• Samsung's success may translate to sales and revenue for Universal but they in no way guarantee that Universal will be able to grow beyond Samsung's reach. China's most popular cellphone and TV brands are all domestic. The Top 12 Mobile Brands in China and the Top 10 Most Popular TVs do not show Samsung coming near the top. This forces the conclusion that Samsung's sales clout will depend on its visibility in North America, Europe, and other parts of Asia. Universal needs to find other partners or forever be the dependent "Yes Man" unable to negotiate a good licensing or royalty deal as it may be the more needier one in the seemingly symbiotic relationship with the Korean powerhouse.
  • In future, Samsung may be less dependent on Universal for technology or IP licensing. Its recent purchase of Novaled puts it on par with LG (NYSE:LG) for being a large Korean mobile phone and display technology firm with considerable in-house OLED knowledge. LG had purchased Kodak's (EKDKQ.PK) OLED patents a few years back. The two companies have been going head-to-head and suing each other over OLED patents. This further confirms that the industry is still in development and while IP is a valuable weapon, its actual firepower is difficult to gage and will be battled in court amongst various parties to the OLED game.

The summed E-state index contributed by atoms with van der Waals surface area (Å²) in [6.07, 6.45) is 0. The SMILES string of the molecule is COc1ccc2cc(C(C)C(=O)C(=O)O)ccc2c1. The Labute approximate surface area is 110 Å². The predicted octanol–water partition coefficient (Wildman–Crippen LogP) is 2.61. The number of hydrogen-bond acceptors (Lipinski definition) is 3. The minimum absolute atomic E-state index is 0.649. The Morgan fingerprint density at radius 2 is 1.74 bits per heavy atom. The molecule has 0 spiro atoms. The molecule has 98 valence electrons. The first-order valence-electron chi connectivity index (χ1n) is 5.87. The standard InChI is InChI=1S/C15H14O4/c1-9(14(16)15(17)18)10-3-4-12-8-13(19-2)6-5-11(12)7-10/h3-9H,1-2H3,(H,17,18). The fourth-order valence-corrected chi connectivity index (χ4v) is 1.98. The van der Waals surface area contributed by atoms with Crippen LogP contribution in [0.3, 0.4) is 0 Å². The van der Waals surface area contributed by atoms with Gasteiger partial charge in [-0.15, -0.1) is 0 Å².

• The color balance of an OLED is worse than an LED due to the blue diode's short lifespan. Also, more power is consumed for white backgrounds (3x the power usage of LCDs). There is still room for improvement. Universal's best selling products are the red and green materials. The company to come up with a solution to increase the blue's lifespan or to tame the power usage of a white background may gain the upper hand. If it is not Universal, we may have trouble ahead. While these problems persist, coupled with the high price tag for the TVs, there is a barrier to widescale adoption.


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Understanding the cause of Universal Display's volatility is important. Some may choose to discount Manuel Asensio's articles on SeekingAlpha given the level of technical detail or the author's track record as a short seller. I choose to pursue the truth wherever it may be discussed. Asensio's solid track record as a short gave me reason to do further research on Universal and to draw my own conclusions. It just so happens that though we may have walked down different paths in our research efforts, my conclusion aligns with Asensio's and also Canaccord's.

FRAGILE: Handle With Care